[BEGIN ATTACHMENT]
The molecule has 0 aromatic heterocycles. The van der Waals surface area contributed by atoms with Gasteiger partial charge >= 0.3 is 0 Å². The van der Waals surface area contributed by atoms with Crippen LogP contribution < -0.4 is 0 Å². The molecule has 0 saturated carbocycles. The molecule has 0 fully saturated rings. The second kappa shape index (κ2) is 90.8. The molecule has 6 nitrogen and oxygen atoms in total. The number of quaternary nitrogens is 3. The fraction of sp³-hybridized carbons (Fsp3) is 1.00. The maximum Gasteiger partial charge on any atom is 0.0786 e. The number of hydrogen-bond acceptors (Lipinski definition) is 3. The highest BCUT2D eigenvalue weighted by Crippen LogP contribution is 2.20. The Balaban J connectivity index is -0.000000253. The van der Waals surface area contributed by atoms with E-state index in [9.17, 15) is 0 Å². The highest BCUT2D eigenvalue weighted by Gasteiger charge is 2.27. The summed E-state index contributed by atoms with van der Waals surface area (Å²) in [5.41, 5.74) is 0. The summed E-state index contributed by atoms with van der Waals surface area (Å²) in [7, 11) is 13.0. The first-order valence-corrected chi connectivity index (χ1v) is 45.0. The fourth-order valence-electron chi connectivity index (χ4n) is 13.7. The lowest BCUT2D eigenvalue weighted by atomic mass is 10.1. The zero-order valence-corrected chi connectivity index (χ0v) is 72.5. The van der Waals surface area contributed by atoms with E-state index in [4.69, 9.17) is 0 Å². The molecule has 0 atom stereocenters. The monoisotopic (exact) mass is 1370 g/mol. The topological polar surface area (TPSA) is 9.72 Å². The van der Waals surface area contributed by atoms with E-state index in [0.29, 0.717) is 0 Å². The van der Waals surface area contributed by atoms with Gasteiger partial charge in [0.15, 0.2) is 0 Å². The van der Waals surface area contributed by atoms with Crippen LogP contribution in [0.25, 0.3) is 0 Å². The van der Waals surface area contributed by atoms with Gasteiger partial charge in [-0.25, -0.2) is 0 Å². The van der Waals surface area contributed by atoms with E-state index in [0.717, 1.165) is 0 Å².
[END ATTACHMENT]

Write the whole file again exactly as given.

The molecule has 0 aromatic heterocycles. The van der Waals surface area contributed by atoms with Gasteiger partial charge >= 0.3 is 0 Å². The van der Waals surface area contributed by atoms with Crippen LogP contribution < -0.4 is 0 Å². The molecule has 0 saturated carbocycles. The molecule has 0 fully saturated rings. The second kappa shape index (κ2) is 90.8. The molecule has 6 nitrogen and oxygen atoms in total. The number of quaternary nitrogens is 3. The fraction of sp³-hybridized carbons (Fsp3) is 1.00. The maximum Gasteiger partial charge on any atom is 0.0786 e. The number of hydrogen-bond acceptors (Lipinski definition) is 3. The highest BCUT2D eigenvalue weighted by Crippen LogP contribution is 2.20. The Balaban J connectivity index is -0.000000253. The van der Waals surface area contributed by atoms with E-state index in [9.17, 15) is 0 Å². The highest BCUT2D eigenvalue weighted by Gasteiger charge is 2.27. The summed E-state index contributed by atoms with van der Waals surface area (Å²) in [5.41, 5.74) is 0. The summed E-state index contributed by atoms with van der Waals surface area (Å²) in [7, 11) is 13.0. The first-order valence-corrected chi connectivity index (χ1v) is 45.0. The fourth-order valence-electron chi connectivity index (χ4n) is 13.7. The lowest BCUT2D eigenvalue weighted by atomic mass is 10.1. The zero-order valence-corrected chi connectivity index (χ0v) is 72.5. The van der Waals surface area contributed by atoms with E-state index in [4.69, 9.17) is 0 Å². The molecule has 0 atom stereocenters. The monoisotopic (exact) mass is 1370 g/mol. The topological polar surface area (TPSA) is 9.72 Å². The van der Waals surface area contributed by atoms with E-state index in [0.29, 0.717) is 0 Å². The van der Waals surface area contributed by atoms with Gasteiger partial charge in [0.15, 0.2) is 0 Å². The van der Waals surface area contributed by atoms with Crippen LogP contribution in [0.25, 0.3) is 0 Å². The van der Waals surface area contributed by atoms with Gasteiger partial charge in [-0.25, -0.2) is 0 Å². The van der Waals surface area contributed by atoms with E-state index in [0.717, 1.165) is 0 Å².